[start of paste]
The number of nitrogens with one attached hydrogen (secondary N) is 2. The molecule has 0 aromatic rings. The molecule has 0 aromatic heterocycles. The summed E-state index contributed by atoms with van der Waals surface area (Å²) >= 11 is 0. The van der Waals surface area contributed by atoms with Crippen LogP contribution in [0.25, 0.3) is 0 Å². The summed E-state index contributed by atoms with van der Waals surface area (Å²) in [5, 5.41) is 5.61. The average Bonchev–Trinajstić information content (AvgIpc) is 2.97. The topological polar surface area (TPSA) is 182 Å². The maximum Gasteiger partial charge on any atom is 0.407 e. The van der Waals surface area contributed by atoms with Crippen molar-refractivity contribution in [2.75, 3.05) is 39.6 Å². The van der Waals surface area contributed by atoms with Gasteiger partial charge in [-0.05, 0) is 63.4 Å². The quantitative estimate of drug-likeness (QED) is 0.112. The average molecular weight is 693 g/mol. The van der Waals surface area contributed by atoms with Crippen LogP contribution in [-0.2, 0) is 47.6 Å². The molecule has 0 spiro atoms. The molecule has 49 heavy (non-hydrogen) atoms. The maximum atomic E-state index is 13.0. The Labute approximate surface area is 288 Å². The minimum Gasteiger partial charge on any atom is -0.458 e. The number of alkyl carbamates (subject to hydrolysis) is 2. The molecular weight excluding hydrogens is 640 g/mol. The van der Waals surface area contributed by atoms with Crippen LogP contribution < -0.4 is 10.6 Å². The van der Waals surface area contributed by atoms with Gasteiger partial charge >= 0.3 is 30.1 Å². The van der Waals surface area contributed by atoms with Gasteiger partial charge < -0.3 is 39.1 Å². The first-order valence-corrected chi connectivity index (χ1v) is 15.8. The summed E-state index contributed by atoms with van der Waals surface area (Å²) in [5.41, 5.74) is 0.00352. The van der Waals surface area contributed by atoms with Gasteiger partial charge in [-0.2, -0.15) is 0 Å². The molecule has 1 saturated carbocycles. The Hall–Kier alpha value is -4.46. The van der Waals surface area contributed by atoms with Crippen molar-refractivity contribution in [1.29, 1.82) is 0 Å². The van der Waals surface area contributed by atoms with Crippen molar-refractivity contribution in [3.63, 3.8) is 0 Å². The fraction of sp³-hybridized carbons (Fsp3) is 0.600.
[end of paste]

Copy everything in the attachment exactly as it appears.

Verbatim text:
The number of nitrogens with one attached hydrogen (secondary N) is 2. The molecule has 0 aromatic rings. The molecule has 0 aromatic heterocycles. The summed E-state index contributed by atoms with van der Waals surface area (Å²) >= 11 is 0. The van der Waals surface area contributed by atoms with Crippen LogP contribution in [0.25, 0.3) is 0 Å². The summed E-state index contributed by atoms with van der Waals surface area (Å²) in [5, 5.41) is 5.61. The average Bonchev–Trinajstić information content (AvgIpc) is 2.97. The topological polar surface area (TPSA) is 182 Å². The maximum Gasteiger partial charge on any atom is 0.407 e. The van der Waals surface area contributed by atoms with Crippen molar-refractivity contribution in [2.75, 3.05) is 39.6 Å². The van der Waals surface area contributed by atoms with Gasteiger partial charge in [-0.05, 0) is 63.4 Å². The quantitative estimate of drug-likeness (QED) is 0.112. The average molecular weight is 693 g/mol. The van der Waals surface area contributed by atoms with Crippen LogP contribution in [-0.2, 0) is 47.6 Å². The molecule has 0 spiro atoms. The molecule has 49 heavy (non-hydrogen) atoms. The maximum atomic E-state index is 13.0. The Labute approximate surface area is 288 Å². The minimum Gasteiger partial charge on any atom is -0.458 e. The number of alkyl carbamates (subject to hydrolysis) is 2. The molecular weight excluding hydrogens is 640 g/mol. The van der Waals surface area contributed by atoms with Crippen LogP contribution < -0.4 is 10.6 Å². The van der Waals surface area contributed by atoms with Gasteiger partial charge >= 0.3 is 30.1 Å². The van der Waals surface area contributed by atoms with Gasteiger partial charge < -0.3 is 39.1 Å². The first-order valence-corrected chi connectivity index (χ1v) is 15.8. The summed E-state index contributed by atoms with van der Waals surface area (Å²) in [5.41, 5.74) is 0.00352. The van der Waals surface area contributed by atoms with Gasteiger partial charge in [-0.2, -0.15) is 0 Å². The molecule has 1 saturated carbocycles. The Hall–Kier alpha value is -4.46. The van der Waals surface area contributed by atoms with Crippen molar-refractivity contribution in [1.29, 1.82) is 0 Å². The van der Waals surface area contributed by atoms with Crippen molar-refractivity contribution in [3.63, 3.8) is 0 Å². The fraction of sp³-hybridized carbons (Fsp3) is 0.600.